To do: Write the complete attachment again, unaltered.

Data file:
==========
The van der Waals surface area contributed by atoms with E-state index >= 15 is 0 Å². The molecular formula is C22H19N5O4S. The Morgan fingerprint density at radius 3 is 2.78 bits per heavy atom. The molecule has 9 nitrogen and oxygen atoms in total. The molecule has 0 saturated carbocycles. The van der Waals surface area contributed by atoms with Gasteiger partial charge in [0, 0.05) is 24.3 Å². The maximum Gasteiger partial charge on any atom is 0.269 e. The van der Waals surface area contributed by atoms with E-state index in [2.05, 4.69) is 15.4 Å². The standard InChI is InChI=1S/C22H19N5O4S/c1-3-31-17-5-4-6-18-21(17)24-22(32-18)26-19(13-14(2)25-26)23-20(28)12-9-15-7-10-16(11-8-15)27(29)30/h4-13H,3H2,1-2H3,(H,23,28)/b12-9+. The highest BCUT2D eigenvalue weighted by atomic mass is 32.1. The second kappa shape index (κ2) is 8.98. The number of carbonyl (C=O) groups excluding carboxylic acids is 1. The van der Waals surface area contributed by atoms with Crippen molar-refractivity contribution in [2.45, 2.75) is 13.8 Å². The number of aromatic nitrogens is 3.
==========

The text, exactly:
The van der Waals surface area contributed by atoms with E-state index >= 15 is 0 Å². The molecular formula is C22H19N5O4S. The Morgan fingerprint density at radius 3 is 2.78 bits per heavy atom. The molecule has 9 nitrogen and oxygen atoms in total. The molecule has 0 saturated carbocycles. The van der Waals surface area contributed by atoms with Gasteiger partial charge in [0, 0.05) is 24.3 Å². The maximum Gasteiger partial charge on any atom is 0.269 e. The van der Waals surface area contributed by atoms with E-state index in [2.05, 4.69) is 15.4 Å². The standard InChI is InChI=1S/C22H19N5O4S/c1-3-31-17-5-4-6-18-21(17)24-22(32-18)26-19(13-14(2)25-26)23-20(28)12-9-15-7-10-16(11-8-15)27(29)30/h4-13H,3H2,1-2H3,(H,23,28)/b12-9+. The highest BCUT2D eigenvalue weighted by atomic mass is 32.1. The second kappa shape index (κ2) is 8.98. The number of carbonyl (C=O) groups excluding carboxylic acids is 1. The van der Waals surface area contributed by atoms with Crippen molar-refractivity contribution in [2.45, 2.75) is 13.8 Å². The number of aromatic nitrogens is 3.